Fraternity's racist chant among its traditions, University of Oklahoma finds
On investigating a racist chant sung by Sigma Alpha Epsilon fraternity brothers on their way to an SAE Founders Day event, University of Oklahoma officials have concluded that members of the fraternity learned the words four years earlier at a leadership event hosted by SAE's national headquarters.
The university found that the chant migrated to Oklahoma and had become “part of the institutionalized culture of the chapter” and its pledging process, implying that it was not a song belonging to a small number of people and instead was part of the fraternity's recent traditions.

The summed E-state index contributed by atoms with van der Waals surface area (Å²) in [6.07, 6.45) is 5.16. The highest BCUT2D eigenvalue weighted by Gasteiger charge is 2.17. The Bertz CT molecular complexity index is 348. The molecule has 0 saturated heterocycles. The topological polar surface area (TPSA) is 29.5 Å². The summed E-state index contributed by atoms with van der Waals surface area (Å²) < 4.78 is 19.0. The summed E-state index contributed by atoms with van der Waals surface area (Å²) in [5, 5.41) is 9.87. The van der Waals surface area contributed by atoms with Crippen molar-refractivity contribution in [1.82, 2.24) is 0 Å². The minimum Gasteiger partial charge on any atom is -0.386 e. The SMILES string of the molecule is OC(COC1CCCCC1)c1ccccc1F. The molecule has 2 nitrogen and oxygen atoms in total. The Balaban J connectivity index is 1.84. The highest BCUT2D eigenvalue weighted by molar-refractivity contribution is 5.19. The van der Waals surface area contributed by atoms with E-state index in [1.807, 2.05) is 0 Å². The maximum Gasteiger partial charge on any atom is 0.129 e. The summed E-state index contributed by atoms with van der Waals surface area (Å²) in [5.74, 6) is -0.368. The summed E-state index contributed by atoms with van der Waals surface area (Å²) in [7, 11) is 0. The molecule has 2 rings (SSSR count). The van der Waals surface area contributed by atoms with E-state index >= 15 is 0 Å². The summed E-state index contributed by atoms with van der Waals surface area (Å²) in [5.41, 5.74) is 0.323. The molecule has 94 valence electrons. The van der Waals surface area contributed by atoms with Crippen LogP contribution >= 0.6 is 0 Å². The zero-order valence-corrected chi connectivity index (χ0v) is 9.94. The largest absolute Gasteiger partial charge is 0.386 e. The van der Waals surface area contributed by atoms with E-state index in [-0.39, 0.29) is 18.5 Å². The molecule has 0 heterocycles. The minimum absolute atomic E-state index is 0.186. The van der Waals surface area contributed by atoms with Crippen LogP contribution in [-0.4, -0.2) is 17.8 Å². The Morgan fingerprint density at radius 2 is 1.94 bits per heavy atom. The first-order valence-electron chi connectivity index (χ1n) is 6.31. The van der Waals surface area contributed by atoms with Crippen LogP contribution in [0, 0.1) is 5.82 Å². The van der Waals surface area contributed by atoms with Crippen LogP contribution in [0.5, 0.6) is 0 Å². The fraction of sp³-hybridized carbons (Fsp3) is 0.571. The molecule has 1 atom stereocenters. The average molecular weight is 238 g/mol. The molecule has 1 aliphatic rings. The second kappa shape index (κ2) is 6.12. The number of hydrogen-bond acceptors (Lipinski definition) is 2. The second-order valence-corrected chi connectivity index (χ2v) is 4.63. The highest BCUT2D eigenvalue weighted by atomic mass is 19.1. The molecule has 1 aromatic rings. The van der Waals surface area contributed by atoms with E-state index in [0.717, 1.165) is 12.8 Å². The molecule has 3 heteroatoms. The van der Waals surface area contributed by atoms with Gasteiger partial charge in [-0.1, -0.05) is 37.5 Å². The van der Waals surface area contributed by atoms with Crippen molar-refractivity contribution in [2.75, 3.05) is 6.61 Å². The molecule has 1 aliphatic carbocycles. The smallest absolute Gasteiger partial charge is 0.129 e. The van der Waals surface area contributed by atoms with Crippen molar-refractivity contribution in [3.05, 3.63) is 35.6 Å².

The university's report also said that as part of the chapter's typical recruitment process, a dozen high school students had been invited to the event on March 7 and had joined fraternity members on the bus, where the chant erupted. Many of the students were drinking before the event, the report claims.
David Boren, Oklahoma's president, demanded answers from SAE's national leaders in a letter dated Friday.
A video of the chant, which included slurs against blacks and a lynching reference, lit up social media and prompted a national debate about race relations and fraternity culture on campus.
The fraternity is one of the country's largest, with some 15,000 members and 200,000 alumni.